ScienceDaily: Top Science News

Afgelopen vrijdag om 11:53


Text only:


ScienceDaily: Top Science News


Life of an albatross: Tackling individuality in studies of populations
'Obesity paradox' not found when measuring new cases of cardiovascular disease
Monkey feel, monkey do: Microstimulation in premotor cortex can instruct movement
CRISPR-Cas9 technique targeting epigenetics reverses disease in mice
Heart monitors on wild narwhals reveal alarming responses to stress
Revising the story of the dispersal of modern humans across Eurasia
Crafty crows know what it takes to make a good tool
Black holes' magnetism surprisingly wimpy
Researchers establish long-sought source of ocean methane
It's all in the ears: Inner ears of extinct sea monsters mirror those of today's animals
Scientists create stretchable battery made entirely out of fabric
Number of genetic markers linked to lifespan triples
More than 1,000 ancient sealings discovered
New species of extinct marsupial lion discovered in Australia
Traumatic brain injury causes intestinal damage, study shows
Separated since the dinosaurs, bamboo-eating lemurs, pandas share common gut microbes
Viruses share genes with organisms across the tree of life, study finds
New approach measures early human butchering practices
Lemurs maintain gut health through 'huddling' together


Life of an albatross: Tackling individuality in studies of populations



Posted: 07 Dec 2017 03:25 PM PST


Ecologists commonly round off the individuality of individuals, treating animals of the same species, sex, and age like identical units. But individual differences can have demographic effects on interpretation of data at the scale of whole populations, if due to an underlying variability in individual quality, not chance. Researchers examined in the peculiarities that make some wandering albatrosses more successful than others.


'Obesity paradox' not found when measuring new cases of cardiovascular disease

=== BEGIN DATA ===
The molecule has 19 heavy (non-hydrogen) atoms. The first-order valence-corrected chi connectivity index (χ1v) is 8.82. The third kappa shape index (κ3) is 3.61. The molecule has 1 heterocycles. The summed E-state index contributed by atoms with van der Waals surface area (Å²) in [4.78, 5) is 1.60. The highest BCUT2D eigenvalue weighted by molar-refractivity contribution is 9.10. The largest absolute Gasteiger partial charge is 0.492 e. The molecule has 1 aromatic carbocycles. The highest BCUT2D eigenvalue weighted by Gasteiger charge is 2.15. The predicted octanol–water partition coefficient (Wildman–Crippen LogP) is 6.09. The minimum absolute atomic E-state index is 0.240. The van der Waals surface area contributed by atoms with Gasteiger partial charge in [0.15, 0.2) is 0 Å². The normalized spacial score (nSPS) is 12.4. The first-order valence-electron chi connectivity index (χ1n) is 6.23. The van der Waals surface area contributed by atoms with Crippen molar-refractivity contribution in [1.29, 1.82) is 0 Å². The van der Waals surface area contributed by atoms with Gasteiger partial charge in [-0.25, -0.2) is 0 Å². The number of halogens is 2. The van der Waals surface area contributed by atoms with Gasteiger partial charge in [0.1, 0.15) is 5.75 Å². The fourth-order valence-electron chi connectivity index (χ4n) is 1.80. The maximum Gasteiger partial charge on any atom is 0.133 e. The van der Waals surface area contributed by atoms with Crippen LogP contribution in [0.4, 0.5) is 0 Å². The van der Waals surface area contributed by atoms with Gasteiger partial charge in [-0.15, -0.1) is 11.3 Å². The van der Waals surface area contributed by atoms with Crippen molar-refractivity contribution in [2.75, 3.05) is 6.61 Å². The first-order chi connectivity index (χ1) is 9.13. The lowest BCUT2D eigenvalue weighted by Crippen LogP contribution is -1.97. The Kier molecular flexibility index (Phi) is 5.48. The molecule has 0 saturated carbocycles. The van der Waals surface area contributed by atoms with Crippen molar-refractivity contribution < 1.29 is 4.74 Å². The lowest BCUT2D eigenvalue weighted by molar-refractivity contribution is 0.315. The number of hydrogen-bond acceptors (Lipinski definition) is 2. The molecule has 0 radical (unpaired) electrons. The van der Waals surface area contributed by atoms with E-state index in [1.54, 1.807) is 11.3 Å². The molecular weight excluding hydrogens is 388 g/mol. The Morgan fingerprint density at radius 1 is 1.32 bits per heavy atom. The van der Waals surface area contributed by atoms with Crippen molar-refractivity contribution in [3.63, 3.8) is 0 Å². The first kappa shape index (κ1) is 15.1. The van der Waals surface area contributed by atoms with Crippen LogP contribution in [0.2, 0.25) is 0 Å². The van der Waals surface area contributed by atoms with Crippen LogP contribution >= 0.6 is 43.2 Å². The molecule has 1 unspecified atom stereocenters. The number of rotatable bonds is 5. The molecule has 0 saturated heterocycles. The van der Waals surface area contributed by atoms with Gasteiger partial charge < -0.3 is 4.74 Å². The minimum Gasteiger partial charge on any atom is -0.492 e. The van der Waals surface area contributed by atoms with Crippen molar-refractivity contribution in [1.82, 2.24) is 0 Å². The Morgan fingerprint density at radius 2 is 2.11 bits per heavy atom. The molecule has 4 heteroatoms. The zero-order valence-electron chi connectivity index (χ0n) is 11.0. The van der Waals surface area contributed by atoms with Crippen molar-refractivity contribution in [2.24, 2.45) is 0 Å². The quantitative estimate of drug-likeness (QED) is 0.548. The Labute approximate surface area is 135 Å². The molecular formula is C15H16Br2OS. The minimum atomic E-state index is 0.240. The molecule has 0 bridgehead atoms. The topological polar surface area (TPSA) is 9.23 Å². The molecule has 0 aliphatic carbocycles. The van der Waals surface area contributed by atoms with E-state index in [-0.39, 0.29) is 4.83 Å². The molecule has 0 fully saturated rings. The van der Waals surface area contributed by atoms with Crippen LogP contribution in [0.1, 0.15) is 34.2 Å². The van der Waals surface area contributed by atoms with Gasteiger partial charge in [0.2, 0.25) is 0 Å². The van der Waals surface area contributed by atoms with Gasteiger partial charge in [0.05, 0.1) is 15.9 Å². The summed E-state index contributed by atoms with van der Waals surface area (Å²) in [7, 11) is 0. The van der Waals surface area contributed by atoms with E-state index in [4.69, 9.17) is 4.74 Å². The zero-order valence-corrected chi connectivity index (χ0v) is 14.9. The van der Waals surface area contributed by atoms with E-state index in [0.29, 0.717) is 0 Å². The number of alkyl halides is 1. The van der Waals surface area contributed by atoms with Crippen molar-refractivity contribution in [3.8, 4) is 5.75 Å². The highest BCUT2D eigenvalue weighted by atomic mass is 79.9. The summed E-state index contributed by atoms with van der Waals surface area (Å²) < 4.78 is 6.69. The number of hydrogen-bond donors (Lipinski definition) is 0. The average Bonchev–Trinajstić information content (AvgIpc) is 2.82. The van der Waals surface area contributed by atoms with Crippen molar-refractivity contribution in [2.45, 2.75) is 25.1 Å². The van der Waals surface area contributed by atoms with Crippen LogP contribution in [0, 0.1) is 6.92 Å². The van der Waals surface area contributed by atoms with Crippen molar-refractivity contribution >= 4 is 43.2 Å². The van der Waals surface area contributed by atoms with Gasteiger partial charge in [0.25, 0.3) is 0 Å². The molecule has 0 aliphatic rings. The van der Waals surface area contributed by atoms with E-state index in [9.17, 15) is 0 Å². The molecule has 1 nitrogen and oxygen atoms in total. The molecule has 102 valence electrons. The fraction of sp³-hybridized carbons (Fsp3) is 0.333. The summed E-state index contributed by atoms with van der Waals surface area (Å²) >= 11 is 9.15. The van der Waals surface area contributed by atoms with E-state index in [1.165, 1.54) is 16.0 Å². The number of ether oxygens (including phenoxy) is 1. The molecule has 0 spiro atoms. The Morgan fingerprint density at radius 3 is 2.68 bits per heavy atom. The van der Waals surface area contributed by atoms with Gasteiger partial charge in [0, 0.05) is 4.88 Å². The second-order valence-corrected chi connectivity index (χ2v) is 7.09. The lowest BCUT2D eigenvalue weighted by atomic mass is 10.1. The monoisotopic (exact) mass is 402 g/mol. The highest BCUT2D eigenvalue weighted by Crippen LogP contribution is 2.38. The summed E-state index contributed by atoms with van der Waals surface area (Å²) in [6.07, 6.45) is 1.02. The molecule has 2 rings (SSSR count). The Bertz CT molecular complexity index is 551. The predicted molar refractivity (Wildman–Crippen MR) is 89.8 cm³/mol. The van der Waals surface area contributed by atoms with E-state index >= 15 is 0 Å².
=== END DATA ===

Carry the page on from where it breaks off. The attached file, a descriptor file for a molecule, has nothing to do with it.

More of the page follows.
Posted: 07 Dec 2017 11:17 AM PST


Although obesity is a well-known risk factor for getting cardiovascular disease, a controversial body of research suggests that obesity may actually be associated with improved survival among people who have cardiovascular disease. However, a new study finds that the 'obesity paradox' is not present among people with new cases of cardiovascular disease.


Monkey feel, monkey do: Microstimulation in premotor cortex can instruct movement



Posted: 07 Dec 2017 11:17 AM PST


Finding ways to get around those broken networks in the brain is an important area of research for those seeking to develop treatment interventions. Now researchers are showing in monkeys that stimulation delivered directly to the premotor cortex can elicit a feeling or experience that can instruct different movements, even when the stimulus is too small to induce any response directly.


CRISPR-Cas9 technique targeting epigenetics reverses disease in mice



Posted: 07 Dec 2017 11:17 AM PST


Scientists report a modified CRISPR-Cas9 technique that alters the activity, rather than the underlying sequence, of disease-associated genes. The researchers demonstrate that this technique can be used in mice to treat several different diseases.


Heart monitors on wild narwhals reveal alarming responses to stress



Posted: 07 Dec 2017 11:17 AM PST


Stress from human disturbances could cause behavioral responses in narwhals that are inconsistent with their physiological capacities, researchers say. They found that narwhals released after entanglement in nets and outfitted with heart monitors performed a series of deep dives, swimming hard to escape, while their heart rates dropped to unexpectedly low levels of three to four beats per minute.


Revising the story of the dispersal of modern humans across Eurasia



Posted: 07 Dec 2017 11:17 AM PST


Most people are now familiar with the traditional 'Out of Africa' model: modern humans evolved in Africa and then dispersed across Asia and reached Australia in a single wave about 60,000 years ago. However, technological advances in DNA analysis and other fossil identification techniques, as well as an emphasis on multidisciplinary research, are revising this story. Recent discoveries show that humans left Africa multiple times prior to 60,000 years ago, and that they interbred with other hominins in many locations across Eurasia.


Crafty crows know what it takes to make a good tool



Posted: 07 Dec 2017 11:17 AM PST